Eyrie by Tim Winton
I'm a big fan of Tim Winton. His writing is sublime. No one quite describes Australia with as much colour, sight, sound and smells as he does (okay, maybe Alex Miller, they're both sublime, different though). So Eyrie was a Christmas present and jumped close to the top of the pile.
It's a big book, bigger than any of the others I've read, although maybe it's just the packaging. And when I opened it up, I started to laugh. The first line is, "So." We're told how important a first sentence is, how it has to attract the reader and draw people in. This one made me chuckle. It didn't draw me in or attract my attention. It made me put the book down so I could write a blog post about the first sentence! And then I thought more about it. It's quite an Australian opening to a story like a yarn or a joke or a tall tale. I've had old blokes in country pubs star a conversation like that. "So. Where ya from?" Or "So. How far ya travelled?" Or "So. What ya up to?" It's this kind of thing that I think Winton does best—subtly capture characters, the lexicon, the 'feel' of living in Australia.
I have to admit that I struggled with Eyrie. By page 20, I was wondering what had happened to Winton. It seemed wordy, over-written and nothing was happening. Looking back, I can see this was the character of Tom Keeley. He's wordy and nothing was happening for him, and he was stuck in his head, caught in loops of ‘woe is me’. I didn't quite understand that at the time and was getting rather frustrated. But it's Winton, so I persisted.
This is my third WA book in a couple of weeks—a couple of Ninja's books (Lily and Georgina’s) and this one. Having spent a few weeks in WA I could see the places they spoke of, and felt I knew what it was like. That was special. Here's a snippet from Eyrie:
[Perth]...was only half an hour up the Swan River, as close and incomprehensible as a sibling. For while Perth had bulldozed its past and burned its doubts in bluster, Fremantle nursed its grievances and scratched its arse.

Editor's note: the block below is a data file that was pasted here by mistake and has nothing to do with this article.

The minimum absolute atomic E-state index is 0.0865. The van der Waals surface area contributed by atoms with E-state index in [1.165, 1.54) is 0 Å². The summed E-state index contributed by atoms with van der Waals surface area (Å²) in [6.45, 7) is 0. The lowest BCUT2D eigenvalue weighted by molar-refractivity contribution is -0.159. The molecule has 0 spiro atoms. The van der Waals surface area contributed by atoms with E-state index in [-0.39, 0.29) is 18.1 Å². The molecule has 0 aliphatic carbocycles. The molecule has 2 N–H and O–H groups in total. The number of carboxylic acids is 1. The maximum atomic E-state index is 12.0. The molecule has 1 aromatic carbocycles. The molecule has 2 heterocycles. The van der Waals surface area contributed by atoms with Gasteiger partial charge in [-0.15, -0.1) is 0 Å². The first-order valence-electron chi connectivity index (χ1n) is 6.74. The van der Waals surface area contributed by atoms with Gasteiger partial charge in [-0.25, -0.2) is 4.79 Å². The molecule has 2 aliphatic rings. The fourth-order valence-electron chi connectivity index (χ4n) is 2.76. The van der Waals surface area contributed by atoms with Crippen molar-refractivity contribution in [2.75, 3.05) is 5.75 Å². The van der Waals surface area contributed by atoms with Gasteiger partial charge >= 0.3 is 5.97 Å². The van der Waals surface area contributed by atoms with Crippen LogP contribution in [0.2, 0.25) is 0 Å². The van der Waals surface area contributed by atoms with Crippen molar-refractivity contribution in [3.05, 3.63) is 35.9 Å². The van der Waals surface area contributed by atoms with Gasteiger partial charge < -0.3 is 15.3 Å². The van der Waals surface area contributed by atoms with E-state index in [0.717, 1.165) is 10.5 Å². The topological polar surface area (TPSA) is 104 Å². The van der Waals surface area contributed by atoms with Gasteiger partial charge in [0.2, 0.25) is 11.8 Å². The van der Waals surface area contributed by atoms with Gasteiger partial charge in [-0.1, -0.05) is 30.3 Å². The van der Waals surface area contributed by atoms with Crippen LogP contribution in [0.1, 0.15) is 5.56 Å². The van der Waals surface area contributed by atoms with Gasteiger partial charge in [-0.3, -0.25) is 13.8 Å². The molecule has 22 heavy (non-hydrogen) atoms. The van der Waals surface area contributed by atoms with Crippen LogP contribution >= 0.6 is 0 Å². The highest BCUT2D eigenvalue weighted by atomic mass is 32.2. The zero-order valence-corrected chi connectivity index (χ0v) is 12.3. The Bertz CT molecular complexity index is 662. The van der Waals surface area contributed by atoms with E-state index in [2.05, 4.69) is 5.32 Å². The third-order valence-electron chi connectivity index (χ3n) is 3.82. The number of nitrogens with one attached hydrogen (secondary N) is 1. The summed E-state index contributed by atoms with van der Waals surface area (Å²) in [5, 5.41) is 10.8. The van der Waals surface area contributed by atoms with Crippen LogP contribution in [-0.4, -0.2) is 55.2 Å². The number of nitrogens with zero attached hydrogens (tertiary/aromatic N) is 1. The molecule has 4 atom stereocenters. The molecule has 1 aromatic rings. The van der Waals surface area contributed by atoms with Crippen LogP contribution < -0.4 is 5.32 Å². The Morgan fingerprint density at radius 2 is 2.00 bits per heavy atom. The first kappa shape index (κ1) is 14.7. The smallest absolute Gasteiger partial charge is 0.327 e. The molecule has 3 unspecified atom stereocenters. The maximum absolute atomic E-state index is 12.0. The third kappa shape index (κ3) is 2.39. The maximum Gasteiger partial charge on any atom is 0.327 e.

That's what struck me when travelling from Perth to Fremantle—Perth has no history, Fremantle has kept it all.
Be warned, in this story there are no quotation marks for dialogue. It didn't bother me at all, but I noticed a few people on Goodreads were quite annoyed by it.
Winton's words paint the most amazing pictures. Like this example where he's talking about a towel:
...it brought to mind the honest, plain, mildewy scent of hippies...it hadn't quite graduated to the full Gorgonzola.
Doesn’t that give you the exact smell of the towel? And this passage where he describe galahs gives the exact mimicry of them
Galahs...they were the backpackers of the skies—rowdy, rooting freeloaders, God love ‘em.
And, in a throwaway line, he calls a newspaper a "Rupert-rag", which perfectly captures the media monopoly of Australia today.
I admit that I don't like the main character, Keeley. I think he's a weak man who is at one moment self-deprecating, the next moment putting someone else down to make himself feel better. He has no idea about the world at large, yet he thinks he's there to save it. He has no idea about the struggles people go through and can't really empathise with people, yet he's traumatised by habitat destruction, wildlife extinction, bribery and corruption among the rich. I find him too odd. That he cares so much about things he can do little about, yet the people that he should be able to help, he has no clue as to how to help them. He can't even help himself.
Keeley's character is written in such a way that this is a 'feel sorry for me' book (which I hate) but I kept expecting him to do something, like wake up to himself, help someone, or interact on a decent level.
I didn't like the characters or the story, but I love Tim Winton's writing and his views on the world. I love the way he captures my Australia. I think Eyrie will stay with me, not because of the story but because of Winton's subtle brilliance. The more I think about this book, the more impressed I am. I just have to get beyond the superficial. Only the very best writers can carry this off.
Ninja Rating: 4.5 Stars